Nissan’s 53-year-old assembly site in Oppama (Yokusuka, Japan) has been underutilized for some years, but the carmaker is breathing a new life into the facility by transforming it into a proving ground for car manufacturing techniques for overseas production. For instance, some halls at the Oppama were turned into a global training center.
This center has been educating foreign workers with Nissan’s production methods. Chinese apprentices were made to assemble toy Lego vans that represent Nissan vehicles. According to Hiroshi Ichikawa, a manager in charge of global training at Nissan Motor Corp., this will help these apprentices who have never produced a vehicle before learn how to build an actual one.
This learning strategy is distinct with Japan’s major carmakers and is an indication on how they try to shore up operations at their home turf. Nissan recently added a global pilot line to test-assemble vehicles that soon will be produced at Nissan’s other sites overseas like in Mexico, India and the United States.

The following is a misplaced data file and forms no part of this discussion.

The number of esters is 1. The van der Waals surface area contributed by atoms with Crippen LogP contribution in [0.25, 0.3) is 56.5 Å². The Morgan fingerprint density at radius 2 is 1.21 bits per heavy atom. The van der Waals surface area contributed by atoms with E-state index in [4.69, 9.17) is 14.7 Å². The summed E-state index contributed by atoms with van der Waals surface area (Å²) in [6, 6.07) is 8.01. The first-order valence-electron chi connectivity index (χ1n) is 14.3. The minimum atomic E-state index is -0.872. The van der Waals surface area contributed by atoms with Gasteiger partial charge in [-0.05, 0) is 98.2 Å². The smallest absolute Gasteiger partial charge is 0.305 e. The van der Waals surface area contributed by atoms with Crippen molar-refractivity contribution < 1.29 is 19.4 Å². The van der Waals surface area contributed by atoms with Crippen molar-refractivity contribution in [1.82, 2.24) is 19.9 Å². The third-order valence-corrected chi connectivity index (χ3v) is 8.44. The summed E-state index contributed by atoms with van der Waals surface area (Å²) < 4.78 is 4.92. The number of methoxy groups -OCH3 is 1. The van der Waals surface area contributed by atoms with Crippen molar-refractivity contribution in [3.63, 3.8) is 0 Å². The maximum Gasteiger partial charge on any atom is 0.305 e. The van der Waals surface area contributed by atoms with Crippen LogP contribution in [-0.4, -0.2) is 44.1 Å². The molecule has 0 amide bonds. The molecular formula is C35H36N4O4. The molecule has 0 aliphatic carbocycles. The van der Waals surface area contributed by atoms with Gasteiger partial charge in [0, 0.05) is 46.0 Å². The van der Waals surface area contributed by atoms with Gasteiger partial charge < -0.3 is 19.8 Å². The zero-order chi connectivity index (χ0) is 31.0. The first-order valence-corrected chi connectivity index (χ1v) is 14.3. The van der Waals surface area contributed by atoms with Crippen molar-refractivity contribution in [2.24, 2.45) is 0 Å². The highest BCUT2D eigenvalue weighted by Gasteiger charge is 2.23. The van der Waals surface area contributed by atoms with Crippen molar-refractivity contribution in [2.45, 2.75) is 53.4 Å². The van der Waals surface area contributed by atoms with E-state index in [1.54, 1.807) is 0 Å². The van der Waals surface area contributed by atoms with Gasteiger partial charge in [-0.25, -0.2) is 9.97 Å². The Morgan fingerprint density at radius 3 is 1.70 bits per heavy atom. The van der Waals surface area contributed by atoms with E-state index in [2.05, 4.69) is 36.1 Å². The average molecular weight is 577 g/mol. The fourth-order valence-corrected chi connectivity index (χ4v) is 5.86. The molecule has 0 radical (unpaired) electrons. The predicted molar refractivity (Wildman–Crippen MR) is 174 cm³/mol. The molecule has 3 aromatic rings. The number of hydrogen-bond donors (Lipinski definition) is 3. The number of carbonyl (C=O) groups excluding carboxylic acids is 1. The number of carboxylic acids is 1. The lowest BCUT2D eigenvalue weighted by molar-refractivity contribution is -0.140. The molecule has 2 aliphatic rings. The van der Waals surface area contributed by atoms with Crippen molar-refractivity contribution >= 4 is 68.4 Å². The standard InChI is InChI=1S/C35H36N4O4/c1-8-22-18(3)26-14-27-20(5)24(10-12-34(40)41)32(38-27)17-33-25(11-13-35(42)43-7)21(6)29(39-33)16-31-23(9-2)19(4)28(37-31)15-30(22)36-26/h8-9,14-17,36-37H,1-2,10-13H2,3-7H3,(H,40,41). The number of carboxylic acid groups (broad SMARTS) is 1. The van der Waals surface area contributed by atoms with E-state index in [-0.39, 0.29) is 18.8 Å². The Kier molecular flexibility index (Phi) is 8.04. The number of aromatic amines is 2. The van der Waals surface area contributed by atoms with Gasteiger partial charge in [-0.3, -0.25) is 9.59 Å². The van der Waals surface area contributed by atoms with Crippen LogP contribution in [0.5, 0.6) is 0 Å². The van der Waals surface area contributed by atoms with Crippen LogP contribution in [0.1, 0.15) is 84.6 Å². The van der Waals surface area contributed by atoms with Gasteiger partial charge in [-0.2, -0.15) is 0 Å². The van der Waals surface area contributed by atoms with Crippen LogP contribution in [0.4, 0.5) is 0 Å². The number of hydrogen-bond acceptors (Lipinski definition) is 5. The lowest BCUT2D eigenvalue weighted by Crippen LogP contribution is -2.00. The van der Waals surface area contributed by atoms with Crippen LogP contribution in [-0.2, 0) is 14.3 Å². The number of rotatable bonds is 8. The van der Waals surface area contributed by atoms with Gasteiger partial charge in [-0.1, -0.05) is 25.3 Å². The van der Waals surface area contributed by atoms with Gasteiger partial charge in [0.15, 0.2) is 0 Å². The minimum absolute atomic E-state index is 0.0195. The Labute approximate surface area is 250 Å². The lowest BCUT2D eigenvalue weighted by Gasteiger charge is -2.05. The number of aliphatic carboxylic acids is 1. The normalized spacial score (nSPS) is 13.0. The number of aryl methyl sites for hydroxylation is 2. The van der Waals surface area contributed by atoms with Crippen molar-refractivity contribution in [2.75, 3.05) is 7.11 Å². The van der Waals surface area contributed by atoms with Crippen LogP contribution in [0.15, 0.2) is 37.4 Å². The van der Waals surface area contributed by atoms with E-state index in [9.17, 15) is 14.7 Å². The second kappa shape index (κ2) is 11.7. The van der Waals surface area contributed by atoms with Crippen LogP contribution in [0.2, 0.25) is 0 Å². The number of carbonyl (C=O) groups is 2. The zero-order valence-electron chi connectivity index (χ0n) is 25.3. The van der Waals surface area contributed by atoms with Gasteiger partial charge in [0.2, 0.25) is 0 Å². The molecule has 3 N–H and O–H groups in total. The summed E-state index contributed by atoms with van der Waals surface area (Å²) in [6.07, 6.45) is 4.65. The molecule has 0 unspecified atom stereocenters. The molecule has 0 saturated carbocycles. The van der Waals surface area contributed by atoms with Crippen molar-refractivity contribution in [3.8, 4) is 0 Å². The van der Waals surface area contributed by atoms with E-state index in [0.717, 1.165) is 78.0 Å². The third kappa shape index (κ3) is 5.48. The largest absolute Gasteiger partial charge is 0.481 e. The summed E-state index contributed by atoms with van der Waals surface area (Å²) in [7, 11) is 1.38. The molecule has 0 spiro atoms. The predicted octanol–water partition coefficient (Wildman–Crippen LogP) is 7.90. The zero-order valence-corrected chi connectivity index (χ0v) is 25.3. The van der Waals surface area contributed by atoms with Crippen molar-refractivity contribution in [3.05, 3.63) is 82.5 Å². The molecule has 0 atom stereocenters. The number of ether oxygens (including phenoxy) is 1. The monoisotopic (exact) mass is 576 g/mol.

Shohei Kimura, executive vice president for joint manufacturing with Nissan’s alliance partner Renault, the new global pilot line trims around a third off both investment and lead time when Nissan commences producing a new vehicle abroad. That would greatly benefit Nissan cost-wise, as the Japanese carmaker has open several plants mostly in countries unfamiliar with auto production.
Nissan opened sites in Mexico, India, Brazil, Indonesia and Thailand in the past two year. It has also added production capacity in Russia and may soon open another plant in China. Fumiaki Matsumoto, executive vice president in charge of global manufacturing, remarked that the expertise and know-how is “distributed around the world" from the Oppama site. He dubbed the site as “global mother plant," adding that there are certain things that Nissan can do only in Japan.